My son’s pin went missing last week and he was in a panic. It was his Ambassador pin from school and he needed to wear it because he was supposed to escort visitors around the grounds that day. As my wife described the chaos of that morning as they turned the house upside down looking for this stupid little pin, I simply shook my head and smiled. Eventually the pin was found and everything was right in Boo’s world again, but at the time I found it comical how something as insignificant as a pin could create such a stir in their morning routine.
But later their little ordeal got me thinking about something in my own past. A similar recognition I earned when I was a kid. In the sixth grade we were living in Silver Springs, Maryland, and I attended a fairly new facility located in the center of a dense middle-class district. I remember something else from that area that seems oddly missing from the American neighborhood now-a-days, sidewalks. In my skewed view of the past, it seems like more people used to walk back and forth between destinations then. I know that more kids walked to school because those same sidewalks were jammed with students in the mornings and afternoons.
The school had two drive-ways leading to the teacher parking and bus drop-off from opposite sides in the front of the building. The amount of foot-traffic crossing those vehicle entrances was considerable and necessitated that somebody be stationed there before school in the morning and after last bell every afternoon to prevent problems. The school ingeniously chose the situation to not only satisfy a definite need, but bolster a few self-esteems as well.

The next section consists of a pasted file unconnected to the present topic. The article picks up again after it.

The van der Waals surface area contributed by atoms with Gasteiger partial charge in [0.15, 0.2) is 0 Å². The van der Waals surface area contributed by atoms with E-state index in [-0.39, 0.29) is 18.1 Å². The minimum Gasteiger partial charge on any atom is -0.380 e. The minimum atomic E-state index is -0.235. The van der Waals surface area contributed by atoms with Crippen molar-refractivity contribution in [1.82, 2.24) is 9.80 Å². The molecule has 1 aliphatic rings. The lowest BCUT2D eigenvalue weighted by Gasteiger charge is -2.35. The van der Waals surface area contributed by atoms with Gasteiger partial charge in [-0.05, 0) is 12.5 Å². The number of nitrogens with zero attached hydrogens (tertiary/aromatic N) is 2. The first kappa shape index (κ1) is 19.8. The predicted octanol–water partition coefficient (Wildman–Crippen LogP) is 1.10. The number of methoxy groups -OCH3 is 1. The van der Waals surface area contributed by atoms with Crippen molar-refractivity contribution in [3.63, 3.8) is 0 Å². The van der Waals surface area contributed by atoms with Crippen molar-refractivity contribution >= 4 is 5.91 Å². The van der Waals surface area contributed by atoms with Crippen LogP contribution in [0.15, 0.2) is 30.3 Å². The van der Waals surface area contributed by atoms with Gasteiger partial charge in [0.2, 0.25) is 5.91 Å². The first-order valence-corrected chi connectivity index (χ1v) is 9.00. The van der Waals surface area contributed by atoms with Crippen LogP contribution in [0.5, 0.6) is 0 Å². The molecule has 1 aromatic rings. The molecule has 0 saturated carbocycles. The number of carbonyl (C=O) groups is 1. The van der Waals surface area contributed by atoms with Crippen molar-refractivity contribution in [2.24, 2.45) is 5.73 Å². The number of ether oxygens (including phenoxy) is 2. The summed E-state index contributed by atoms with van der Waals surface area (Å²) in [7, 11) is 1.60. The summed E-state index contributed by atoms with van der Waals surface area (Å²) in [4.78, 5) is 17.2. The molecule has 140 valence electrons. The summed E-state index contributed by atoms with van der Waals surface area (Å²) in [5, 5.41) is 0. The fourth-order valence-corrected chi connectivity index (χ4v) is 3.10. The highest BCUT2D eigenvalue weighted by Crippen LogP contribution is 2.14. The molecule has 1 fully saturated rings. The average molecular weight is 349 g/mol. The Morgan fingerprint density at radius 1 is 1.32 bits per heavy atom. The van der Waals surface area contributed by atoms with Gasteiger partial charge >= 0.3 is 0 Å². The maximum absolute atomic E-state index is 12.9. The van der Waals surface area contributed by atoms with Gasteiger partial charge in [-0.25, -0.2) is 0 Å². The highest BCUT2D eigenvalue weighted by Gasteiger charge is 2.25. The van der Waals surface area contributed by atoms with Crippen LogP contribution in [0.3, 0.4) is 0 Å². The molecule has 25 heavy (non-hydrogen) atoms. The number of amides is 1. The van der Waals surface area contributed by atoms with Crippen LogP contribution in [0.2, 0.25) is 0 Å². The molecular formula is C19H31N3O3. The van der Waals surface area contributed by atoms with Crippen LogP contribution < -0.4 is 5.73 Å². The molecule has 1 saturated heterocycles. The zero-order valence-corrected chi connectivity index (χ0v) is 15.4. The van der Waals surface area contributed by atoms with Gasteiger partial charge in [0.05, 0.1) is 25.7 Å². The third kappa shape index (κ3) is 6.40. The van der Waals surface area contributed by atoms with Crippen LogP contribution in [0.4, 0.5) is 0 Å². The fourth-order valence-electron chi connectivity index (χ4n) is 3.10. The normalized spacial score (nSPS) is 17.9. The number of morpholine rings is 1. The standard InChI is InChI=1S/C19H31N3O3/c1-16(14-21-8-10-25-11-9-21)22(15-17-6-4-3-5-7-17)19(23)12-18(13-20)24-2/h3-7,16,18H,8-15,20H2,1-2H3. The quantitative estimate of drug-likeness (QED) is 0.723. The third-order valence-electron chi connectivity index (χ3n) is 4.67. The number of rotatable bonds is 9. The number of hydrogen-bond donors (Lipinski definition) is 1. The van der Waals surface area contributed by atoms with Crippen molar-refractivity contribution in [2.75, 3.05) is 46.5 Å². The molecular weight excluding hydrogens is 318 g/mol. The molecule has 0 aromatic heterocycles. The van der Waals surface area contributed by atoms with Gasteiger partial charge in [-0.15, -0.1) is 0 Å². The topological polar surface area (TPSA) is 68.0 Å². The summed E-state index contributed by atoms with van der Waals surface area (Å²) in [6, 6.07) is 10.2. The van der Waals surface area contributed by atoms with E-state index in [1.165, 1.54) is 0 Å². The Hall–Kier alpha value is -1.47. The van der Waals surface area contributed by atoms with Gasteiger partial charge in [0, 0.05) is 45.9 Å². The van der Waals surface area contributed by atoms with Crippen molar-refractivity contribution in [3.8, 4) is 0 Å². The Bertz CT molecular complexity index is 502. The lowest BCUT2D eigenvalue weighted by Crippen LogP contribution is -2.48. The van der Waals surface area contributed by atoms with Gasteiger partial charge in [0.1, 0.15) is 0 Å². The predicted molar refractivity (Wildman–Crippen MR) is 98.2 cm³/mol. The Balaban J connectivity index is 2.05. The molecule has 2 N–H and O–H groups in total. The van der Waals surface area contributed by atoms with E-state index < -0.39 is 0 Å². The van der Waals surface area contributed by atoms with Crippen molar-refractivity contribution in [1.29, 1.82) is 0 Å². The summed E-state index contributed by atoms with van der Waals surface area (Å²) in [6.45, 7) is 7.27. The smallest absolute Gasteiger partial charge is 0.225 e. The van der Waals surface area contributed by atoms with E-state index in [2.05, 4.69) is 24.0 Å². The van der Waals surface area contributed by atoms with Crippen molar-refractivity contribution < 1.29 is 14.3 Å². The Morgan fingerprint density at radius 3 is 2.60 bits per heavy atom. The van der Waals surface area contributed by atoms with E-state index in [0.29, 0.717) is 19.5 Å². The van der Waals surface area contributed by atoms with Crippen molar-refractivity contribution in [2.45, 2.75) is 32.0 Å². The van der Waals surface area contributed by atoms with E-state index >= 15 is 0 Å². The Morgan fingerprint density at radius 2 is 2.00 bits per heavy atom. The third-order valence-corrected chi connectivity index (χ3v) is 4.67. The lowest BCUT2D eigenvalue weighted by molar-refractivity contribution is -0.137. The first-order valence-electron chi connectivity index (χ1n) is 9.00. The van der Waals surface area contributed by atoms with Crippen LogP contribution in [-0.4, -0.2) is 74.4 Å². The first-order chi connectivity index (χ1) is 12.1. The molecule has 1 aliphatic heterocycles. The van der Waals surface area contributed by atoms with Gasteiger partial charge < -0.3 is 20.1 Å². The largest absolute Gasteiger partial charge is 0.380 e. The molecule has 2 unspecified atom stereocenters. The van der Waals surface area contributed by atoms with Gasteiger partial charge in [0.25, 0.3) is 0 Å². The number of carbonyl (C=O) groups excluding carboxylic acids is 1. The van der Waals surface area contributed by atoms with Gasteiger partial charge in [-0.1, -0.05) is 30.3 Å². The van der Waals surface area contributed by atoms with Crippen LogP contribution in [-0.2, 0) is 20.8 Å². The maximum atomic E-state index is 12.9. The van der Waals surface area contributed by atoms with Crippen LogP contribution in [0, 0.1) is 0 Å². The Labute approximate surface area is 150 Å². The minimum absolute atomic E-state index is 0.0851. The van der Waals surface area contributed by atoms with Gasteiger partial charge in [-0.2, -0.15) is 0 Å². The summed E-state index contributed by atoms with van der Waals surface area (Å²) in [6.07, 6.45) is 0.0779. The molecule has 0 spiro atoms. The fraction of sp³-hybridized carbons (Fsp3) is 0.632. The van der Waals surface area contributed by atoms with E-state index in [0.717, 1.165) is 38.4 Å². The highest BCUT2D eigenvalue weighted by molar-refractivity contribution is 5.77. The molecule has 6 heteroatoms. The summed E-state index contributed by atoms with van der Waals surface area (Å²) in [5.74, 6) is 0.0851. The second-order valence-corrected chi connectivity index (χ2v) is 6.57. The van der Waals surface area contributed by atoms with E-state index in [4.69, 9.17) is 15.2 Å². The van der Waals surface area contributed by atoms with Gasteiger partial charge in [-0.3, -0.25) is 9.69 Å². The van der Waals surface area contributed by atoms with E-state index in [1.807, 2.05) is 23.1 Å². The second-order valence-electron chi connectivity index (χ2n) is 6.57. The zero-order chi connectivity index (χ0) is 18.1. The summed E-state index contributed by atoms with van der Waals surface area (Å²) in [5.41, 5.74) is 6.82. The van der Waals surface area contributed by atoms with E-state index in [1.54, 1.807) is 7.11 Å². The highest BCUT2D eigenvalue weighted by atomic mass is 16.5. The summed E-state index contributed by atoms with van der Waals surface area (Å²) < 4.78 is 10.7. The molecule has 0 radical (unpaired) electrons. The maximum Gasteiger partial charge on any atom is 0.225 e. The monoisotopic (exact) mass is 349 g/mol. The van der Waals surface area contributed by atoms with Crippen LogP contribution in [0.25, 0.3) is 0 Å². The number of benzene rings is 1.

Students were selected at the beginning of every school year to serve as these crossing guards. Being chosen was a big. Teachers would recommend possible candidates to the Principal, and only those with A’s and B’s on their report cards and zero disciplinary marks could be considered. Aside from the prestige of being selected and the little bit of responsibility they gave us, there were special benefits as well. Duties would rotate and sometimes assignments would range from walking the school grounds, to assisting the teachers setting up for assemblies. You were allowed to be late to class in the morning and leave early in the afternoon. And there were parties just for the crossing guards. But by far, the most important thing about being one of the selected few, was the BELT! It was bright orange, made from a synthetic fiber that went around your waist and over one shoulder. The cool thing to do was folding it in a special way and hanging it from our belt when we weren’t on-duty.
Thinking back on that experience I wonder how much of what was ingrained in me then is still relevant today. Was I just a crossing guard, or was there more to it? The answer I came up with surprised me. As a coach, I feel that I Sheppard the kids on my teams across fundamental times in their lives, ever watchful for dangers on the horizon. As a father, I accept that my role is sometimes invisible and I do the little things without need for recognition or acknowledgment. And as a husband, I’m counted upon to be there every day, rain or shine.
Considering this, I’ve chastised myself for the way I reacted to my son’s missing pin. He was chosen as an Ambassador to his school and it’s a big deal, rightly so. It signifies the trust his teacher bestowed upon him to represent his school honorably, and recognition of a character trait that should be celebrated. His pin, and everything it stands for, is just as important as my belt was to me.
Good for him.